3. Waccamaw says:

    CNN was running a piece this morning about facial/mannerisms technology courtesy of good ol’ homeland security that can supposedly be used to “prejudge” (my word) the intentions of the people on whom it’s being used…. such as at airport security.

    Gee! why don’t I feel all warm and fuzzy about the infallibility of stuff like this?

    • BoxTurtle says:

      It ain’t infallable…but it sure works well enough. The problems occur when you have people impute thoughts or motives to the raw mannerisms. You can tell a person is nervious, but you can’t tell why.

      So it’s just one more scan at an airport. You add it in to the profile you form of everybody who enters the property. Look nervious and pay cash for your ticket and you’ll be interviewed for sure.

      Boxturtle (Technology good. People bad)

  4. alan1tx says:

    I just see it as another tool, like the x-ray machine and metal detector and security guard. None of them is infallible, but adding another – unintrusive – layer of protection couldn’t hurt.

    • Twain says:

      It’s not so much the machine itself. It’s that someone totally unqualified is going to decide that you look nervous, cranky, scared, etc. I always look like that when I fly and am hardly a risk. And if they decide you look odd in any way, what will they do about it? How can you prove you aren’t nervous????

  5. Arbusto says:

    This case seems to point out that the CIA doing their job (offshore intel), passed information to other agencies that did their job. The FISA court approved and issued wiretaps, maybe even breaking and entering (B&E), doing their job. No need for the FBI, NSA, etc. to go on a wiretap, B&E frenzy without probable cause just because they could or as Kyl and DiFink think they should with impunity, Constitution be damned.

  6. Jeff Kaye says:


    I remain quite sceptical regarding almost every aspect of this case.

    There’s this from the NPR story:

    Officials say FBI agents in Denver and New York had been tracking Zazi for some time — and experts analyzing the case say the way law enforcement gathered evidence against Zazi and possible co-conspirators may be a textbook case of how to conduct a terrorism investigation.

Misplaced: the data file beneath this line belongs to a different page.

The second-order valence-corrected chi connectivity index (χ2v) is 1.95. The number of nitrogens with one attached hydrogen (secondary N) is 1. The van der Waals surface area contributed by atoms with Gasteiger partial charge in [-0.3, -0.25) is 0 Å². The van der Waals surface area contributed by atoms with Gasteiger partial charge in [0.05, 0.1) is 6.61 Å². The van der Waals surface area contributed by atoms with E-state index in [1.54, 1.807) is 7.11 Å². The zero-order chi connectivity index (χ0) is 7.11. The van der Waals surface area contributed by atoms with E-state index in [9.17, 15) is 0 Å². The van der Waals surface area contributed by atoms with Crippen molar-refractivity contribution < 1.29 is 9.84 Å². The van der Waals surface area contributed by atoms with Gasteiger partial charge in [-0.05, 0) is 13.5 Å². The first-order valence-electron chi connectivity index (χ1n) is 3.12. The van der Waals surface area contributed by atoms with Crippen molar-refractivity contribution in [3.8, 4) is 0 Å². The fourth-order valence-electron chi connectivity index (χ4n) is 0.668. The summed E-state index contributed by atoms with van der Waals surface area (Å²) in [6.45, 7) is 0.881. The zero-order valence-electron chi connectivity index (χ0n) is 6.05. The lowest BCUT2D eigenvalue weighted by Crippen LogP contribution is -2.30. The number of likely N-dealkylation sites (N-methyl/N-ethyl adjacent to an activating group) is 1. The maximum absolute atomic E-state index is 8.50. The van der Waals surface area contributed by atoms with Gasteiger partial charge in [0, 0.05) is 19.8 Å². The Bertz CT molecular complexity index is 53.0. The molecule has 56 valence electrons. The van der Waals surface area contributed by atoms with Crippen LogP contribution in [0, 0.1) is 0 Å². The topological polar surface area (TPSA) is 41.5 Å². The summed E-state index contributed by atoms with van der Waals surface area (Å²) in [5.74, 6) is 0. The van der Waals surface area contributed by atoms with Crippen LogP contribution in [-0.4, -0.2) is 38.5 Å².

The AP/Yahoo story says this:

    The CIA learned about Zazi through one of its sources and alerted domestic agencies, including the FBI, intelligence officials said.

    U.S. intelligence organizations first became aware of Zazi in late August, a senior administration official said.

    Getting at the truth will also be made difficult, from the NPR story:

    Prosecutors have already informed Zazi’s lawyer and the judge in the case that much of the evidence they’ll present at trial came from a wiretap. They also said some of the evidence will include classified information — which means the case is likely to be complicated.

    Where one sees the hand of the CIA, one should be mighty reticent about assuming we know anything like the truth. At the entrance to Langley, the motto “Ye shall know the truth and it shall set you free” (from John 8:32) is engraved on the floor…. that’s so people can walk all over it.

    • Leen says:

      “At the entrance to Langeley, the motto “Ye shall know the truth and it shall set you free” (from John 8:32) is engraved on the floor”

      Had no idea.

  7. Leen says:

    ot check this out. The line up of Speakers for this conference looks like part of the most wanted list for starting the unnecessary war in Iran I mean Iraq
    U.S.-Israeli Relations at a Crossroads?
    Challenges to the Special Relationship…..038;id=717

  8. LabDancer says:

    This fits squarely within rationales,

    [a] the prosecution’s filing for detention,

    [b] all the press reports [fat-reduced & the filigree-removed],

    [c] the agenda of the FBI/HS/USG/et al security & law enforcement bureaucracy in pressing for retention of endemic 4th amendment violations like 215s &

    [d] the “1,001 [Arabian] tales” of wheelie-world’s very own Scheherazade, mary.

    [1] US had no lead, no clue, no track, no consciousness whatsoever of Zazi, until Pakistani ISI types shared with USG military or CIA intel types that an American resident had been spotted in attendance at an idiomatically-not-at-all-shocking [in Pakistan] cultural retreat frequented by many among that country’s huge base of enthusiasts for Pray-and-exPlode.